The upper Beas region, perhaps as much as any cultural region in the Indian subcontinent, has maintained a geography of sacred and spiritual places. Most villages in Kullu and Seraj had temples to ancient local gods and goddesses (devtas and devis). Temple groves of the sacred deodar (Cedar) tree were under the care of the devtas and protected against cutting. Some temples were within the villages; others were sited on prominent or dramatic locations in the forest.
These gods’ homes were constructed of stone and Cedar timber, most of them in similar style to human homes. They held rent-free land and granaries, and were supported by one or more pujaris or priests (some Brahmin but mostly Kanet), a manager (kardar), an oracle or shaman, interpreters (chelas), and musicians for festival times. All these positions in a village’s management of sacred sites were hereditary. Management was by the “body of hereditary votaries,” while the position of manager (kardar) was for life. It was quite rare to appeal to the Raja (local ruler).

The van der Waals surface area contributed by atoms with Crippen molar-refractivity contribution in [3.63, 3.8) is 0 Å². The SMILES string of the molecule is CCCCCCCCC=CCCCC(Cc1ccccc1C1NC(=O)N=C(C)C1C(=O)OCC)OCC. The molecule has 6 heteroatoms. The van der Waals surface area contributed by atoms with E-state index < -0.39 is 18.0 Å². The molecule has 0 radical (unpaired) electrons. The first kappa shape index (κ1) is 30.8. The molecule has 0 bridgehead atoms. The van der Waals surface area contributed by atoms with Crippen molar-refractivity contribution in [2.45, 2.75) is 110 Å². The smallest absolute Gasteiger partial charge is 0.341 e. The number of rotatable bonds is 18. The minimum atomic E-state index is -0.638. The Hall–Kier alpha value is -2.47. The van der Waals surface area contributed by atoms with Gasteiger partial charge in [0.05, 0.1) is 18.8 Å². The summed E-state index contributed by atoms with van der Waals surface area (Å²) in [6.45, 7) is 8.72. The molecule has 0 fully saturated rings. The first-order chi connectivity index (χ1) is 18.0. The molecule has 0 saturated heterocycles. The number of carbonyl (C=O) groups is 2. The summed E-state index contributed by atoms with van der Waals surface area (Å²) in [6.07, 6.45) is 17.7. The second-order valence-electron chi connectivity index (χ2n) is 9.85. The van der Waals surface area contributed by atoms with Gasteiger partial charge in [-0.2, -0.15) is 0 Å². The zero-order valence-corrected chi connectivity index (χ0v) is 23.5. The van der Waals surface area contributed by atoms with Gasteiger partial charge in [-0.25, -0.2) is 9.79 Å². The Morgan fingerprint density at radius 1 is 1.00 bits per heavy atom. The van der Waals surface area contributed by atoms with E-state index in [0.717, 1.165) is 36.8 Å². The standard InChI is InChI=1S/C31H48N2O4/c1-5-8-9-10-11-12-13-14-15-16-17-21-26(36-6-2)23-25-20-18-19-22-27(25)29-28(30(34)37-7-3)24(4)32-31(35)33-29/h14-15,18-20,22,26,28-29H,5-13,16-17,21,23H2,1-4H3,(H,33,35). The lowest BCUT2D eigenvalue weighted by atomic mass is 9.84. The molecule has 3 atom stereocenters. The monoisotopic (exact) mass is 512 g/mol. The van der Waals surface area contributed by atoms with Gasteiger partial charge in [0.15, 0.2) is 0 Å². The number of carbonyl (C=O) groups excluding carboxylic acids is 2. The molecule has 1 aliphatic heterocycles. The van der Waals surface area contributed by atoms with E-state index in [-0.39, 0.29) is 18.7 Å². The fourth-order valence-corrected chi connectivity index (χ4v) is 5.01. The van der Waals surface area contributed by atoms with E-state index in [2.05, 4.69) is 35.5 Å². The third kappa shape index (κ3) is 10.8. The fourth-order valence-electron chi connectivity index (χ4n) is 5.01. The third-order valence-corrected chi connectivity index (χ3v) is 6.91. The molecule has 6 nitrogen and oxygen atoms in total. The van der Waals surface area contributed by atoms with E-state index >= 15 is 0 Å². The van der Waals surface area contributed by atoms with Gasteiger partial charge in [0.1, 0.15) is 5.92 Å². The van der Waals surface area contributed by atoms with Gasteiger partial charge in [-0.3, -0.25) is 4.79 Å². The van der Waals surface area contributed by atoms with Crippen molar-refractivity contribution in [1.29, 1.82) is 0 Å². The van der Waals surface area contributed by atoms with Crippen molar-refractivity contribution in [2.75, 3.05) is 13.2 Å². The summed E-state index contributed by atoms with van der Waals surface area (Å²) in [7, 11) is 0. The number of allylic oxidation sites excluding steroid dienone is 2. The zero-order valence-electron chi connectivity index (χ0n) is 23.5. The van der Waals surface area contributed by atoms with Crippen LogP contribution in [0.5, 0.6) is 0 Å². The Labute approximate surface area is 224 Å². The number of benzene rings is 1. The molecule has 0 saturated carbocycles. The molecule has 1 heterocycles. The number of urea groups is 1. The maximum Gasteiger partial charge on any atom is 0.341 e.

The devtas also linked village life with the outside world. One way a Raja could make his power legitimate was with gifts to the temples. Rajas often gave endowments in perpetuity to devtas. By the late 1800s one-seventh of the cultivated land in Kullu was temple endowments. Historically, village life was a relatively self-sufficient, local system of subsistence, with links to the natural and supernatural world. As an agricultural system it integrated croplands, forests, and grazing lands. But throughout most of its history this system has also had important ties to two dimensions of the outside world: politically powerful overlords and urban markets linked by trade routes.
Both were controlled by different social groups, which impacted village life in ways which could be either disruptive or stabilizing. The decesions of the “Devta Gods” may go to the extent of declaring anything illegal. eg. One of the biggest foreign direct investment (FDI) projects in the country, the 350 million Himalayan Ski Village in Kulu is facing opposition from the most unusual quarter, the local Jamlu deity, who has exhorted the 365 â€˜devtasâ€™ in the Valley of Gods to oppose the project.